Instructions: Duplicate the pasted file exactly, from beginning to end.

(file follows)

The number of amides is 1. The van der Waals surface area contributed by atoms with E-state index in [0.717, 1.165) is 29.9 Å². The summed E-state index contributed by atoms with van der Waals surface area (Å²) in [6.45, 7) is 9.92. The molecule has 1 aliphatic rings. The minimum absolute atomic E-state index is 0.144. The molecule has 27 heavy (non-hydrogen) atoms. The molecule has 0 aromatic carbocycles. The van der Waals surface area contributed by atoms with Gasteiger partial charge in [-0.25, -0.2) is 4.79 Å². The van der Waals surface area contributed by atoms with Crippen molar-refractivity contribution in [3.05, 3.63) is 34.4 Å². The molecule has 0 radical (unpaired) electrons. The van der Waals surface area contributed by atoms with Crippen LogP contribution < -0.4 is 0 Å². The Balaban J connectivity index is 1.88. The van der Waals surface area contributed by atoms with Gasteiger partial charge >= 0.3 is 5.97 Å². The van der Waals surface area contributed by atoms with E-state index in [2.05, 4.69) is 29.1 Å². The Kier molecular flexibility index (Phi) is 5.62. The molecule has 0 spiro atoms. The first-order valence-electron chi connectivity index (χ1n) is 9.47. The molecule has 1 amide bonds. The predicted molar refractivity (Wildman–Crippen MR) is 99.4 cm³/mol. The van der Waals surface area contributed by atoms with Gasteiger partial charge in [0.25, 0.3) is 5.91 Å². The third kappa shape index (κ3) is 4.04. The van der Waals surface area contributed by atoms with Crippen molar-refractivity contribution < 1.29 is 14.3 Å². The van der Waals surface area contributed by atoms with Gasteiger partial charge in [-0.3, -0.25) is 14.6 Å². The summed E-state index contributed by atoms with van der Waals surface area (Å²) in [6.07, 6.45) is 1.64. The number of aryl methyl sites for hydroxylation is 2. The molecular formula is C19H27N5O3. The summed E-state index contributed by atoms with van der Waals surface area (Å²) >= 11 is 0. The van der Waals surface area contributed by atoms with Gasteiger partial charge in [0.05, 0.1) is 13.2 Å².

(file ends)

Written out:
The number of amides is 1. The van der Waals surface area contributed by atoms with E-state index in [0.717, 1.165) is 29.9 Å². The summed E-state index contributed by atoms with van der Waals surface area (Å²) in [6.45, 7) is 9.92. The molecule has 1 aliphatic rings. The minimum absolute atomic E-state index is 0.144. The molecule has 27 heavy (non-hydrogen) atoms. The molecule has 0 aromatic carbocycles. The van der Waals surface area contributed by atoms with Gasteiger partial charge in [-0.25, -0.2) is 4.79 Å². The van der Waals surface area contributed by atoms with Crippen molar-refractivity contribution in [3.05, 3.63) is 34.4 Å². The molecule has 0 radical (unpaired) electrons. The van der Waals surface area contributed by atoms with Crippen LogP contribution < -0.4 is 0 Å². The Balaban J connectivity index is 1.88. The van der Waals surface area contributed by atoms with Gasteiger partial charge >= 0.3 is 5.97 Å². The van der Waals surface area contributed by atoms with E-state index in [2.05, 4.69) is 29.1 Å². The Kier molecular flexibility index (Phi) is 5.62. The molecule has 0 spiro atoms. The first-order valence-electron chi connectivity index (χ1n) is 9.47. The molecule has 1 amide bonds. The predicted molar refractivity (Wildman–Crippen MR) is 99.4 cm³/mol. The van der Waals surface area contributed by atoms with Gasteiger partial charge in [0.25, 0.3) is 5.91 Å². The third kappa shape index (κ3) is 4.04. The van der Waals surface area contributed by atoms with Crippen molar-refractivity contribution < 1.29 is 14.3 Å². The van der Waals surface area contributed by atoms with Gasteiger partial charge in [-0.3, -0.25) is 14.6 Å². The summed E-state index contributed by atoms with van der Waals surface area (Å²) in [6.07, 6.45) is 1.64. The number of aryl methyl sites for hydroxylation is 2. The molecular formula is C19H27N5O3. The summed E-state index contributed by atoms with van der Waals surface area (Å²) >= 11 is 0. The van der Waals surface area contributed by atoms with Gasteiger partial charge in [0.05, 0.1) is 13.2 Å².